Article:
28 Fun Facts About Austria From A True Local

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I always tell people that if they want to time travel, visit Austria.

You can hike to an untouched glacier and walk on cobblestone streets originally laid by the Romans, all on the same day.

Travel on a bullet train that reaches 230 kilometers per hour and then take a leisurely horse-drawn carriage ride past shops that were established in the 16th century.

I am constantly discovering new, fascinating facts about Austria since I moved here. If you’re planning a visit, or simply want to upstage your friends on trivia night, these fun facts are sure to surprise you!

1. You Can Visit the Largest Ice Cave in the World but No Pictures Allowed!

The Austrian city of Werfen has the largest ice cave known in the world. The cave is 26 miles long, and locals refer to it as the entrance to hell.

entrance to a cave
I can show you the outside, but the inside you’ll have to discover for yourself!

Eisriesenwelt wasn’t well known until after 1879 and it currently attracts more than 200,000 visitors annually.

Bring a warm jacket because the temperature is below freezing year-round, and leave your camera at home because no photos are allowed to be taken inside.

2. It Is Illegal to Honk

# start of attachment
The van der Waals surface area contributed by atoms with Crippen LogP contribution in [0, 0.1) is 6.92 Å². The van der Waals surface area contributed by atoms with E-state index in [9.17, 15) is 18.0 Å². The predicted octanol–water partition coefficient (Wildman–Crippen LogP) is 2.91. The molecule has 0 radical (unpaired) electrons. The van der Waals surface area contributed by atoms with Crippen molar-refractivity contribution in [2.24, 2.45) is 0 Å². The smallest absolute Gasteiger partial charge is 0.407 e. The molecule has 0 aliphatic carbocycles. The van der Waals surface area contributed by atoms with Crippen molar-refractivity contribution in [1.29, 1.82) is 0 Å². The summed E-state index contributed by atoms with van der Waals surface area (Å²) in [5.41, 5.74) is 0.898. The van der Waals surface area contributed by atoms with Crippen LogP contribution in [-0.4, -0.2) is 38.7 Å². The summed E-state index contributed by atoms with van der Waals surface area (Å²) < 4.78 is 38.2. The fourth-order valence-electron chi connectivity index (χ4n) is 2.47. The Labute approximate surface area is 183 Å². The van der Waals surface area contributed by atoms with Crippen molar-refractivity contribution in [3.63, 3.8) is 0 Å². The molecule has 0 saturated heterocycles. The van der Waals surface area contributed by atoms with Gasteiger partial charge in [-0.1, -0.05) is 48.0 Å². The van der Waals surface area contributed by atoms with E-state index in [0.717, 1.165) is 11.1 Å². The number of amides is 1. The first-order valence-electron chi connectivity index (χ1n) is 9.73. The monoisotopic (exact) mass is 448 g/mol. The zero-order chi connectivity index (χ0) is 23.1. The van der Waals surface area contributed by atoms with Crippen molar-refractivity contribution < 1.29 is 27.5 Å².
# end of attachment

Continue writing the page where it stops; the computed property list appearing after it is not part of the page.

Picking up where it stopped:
Are you frustrated waiting in traffic? Did someone do something unbelievably stupid right in front of you? Don’t reach for that horn unless you’d like a big, fat, ticket.

Honking your car horn is illegal in the capital city of Vienna. While your horn may keep your road rage in check, it is not welcome in a city with tall buildings that echo.

3. All Stores are Closed on Sunday

A sad but true fact is that all stores are closed on Sunday in Austria. If you were hoping to snag some local merch or buy a souvenir or two, don’t wait until Sunday!

Luckily, restaurants and gas stations remain operational 7 days a week and many of them will have small items you can buy.

4. Europe’s Tallest Waterfalls are in Austria

Who doesn’t like taking pictures of waterfalls? Hopefully, your camera has a panorama setting because the Krimml Waterfalls are the tallest in all of Europe.

a man standing by a waterfall

The drop from the top of the largest waterfall is 380 meters or 1,247 feet. Visitors are welcome from mid-April to October, and the entrance fee to the Krimml Waterfall Trail is only 5 euros.

5. Wasps Will Bother You but You Can’t Kill Them

Think you can enjoy a lovely meal outside undisturbed? Think again.

Austria has wasps everywhere, even in the middle of Vienna. They typically aren’t aggressive but will hover around your food and check to see if you have something they want to sample.

Viennese people ignore them, though tourists may be surprised by their presence.

Why are there so many wasps? Like bees, they are a protected species in Austria and it is illegal to kill them.

6. The Honor System is Still “A Thing”

The honor system is alive and well in Austria.

At gas stations, you pump your gas and then go inside to pay.

You can get the Sunday paper by walking down to the street corner where they are hung in a clear bag. You pay for it by putting the money in an unattended collection box.

When you buy a bus or train ticket, you are trusted to stamp your ticket at the door once you are inside using the stamping machine to validate it. This shows that the ticket has been used and is done on the honor system though occasionally plainclothes officers will perform ticket checks and hand out expensive fines to violators!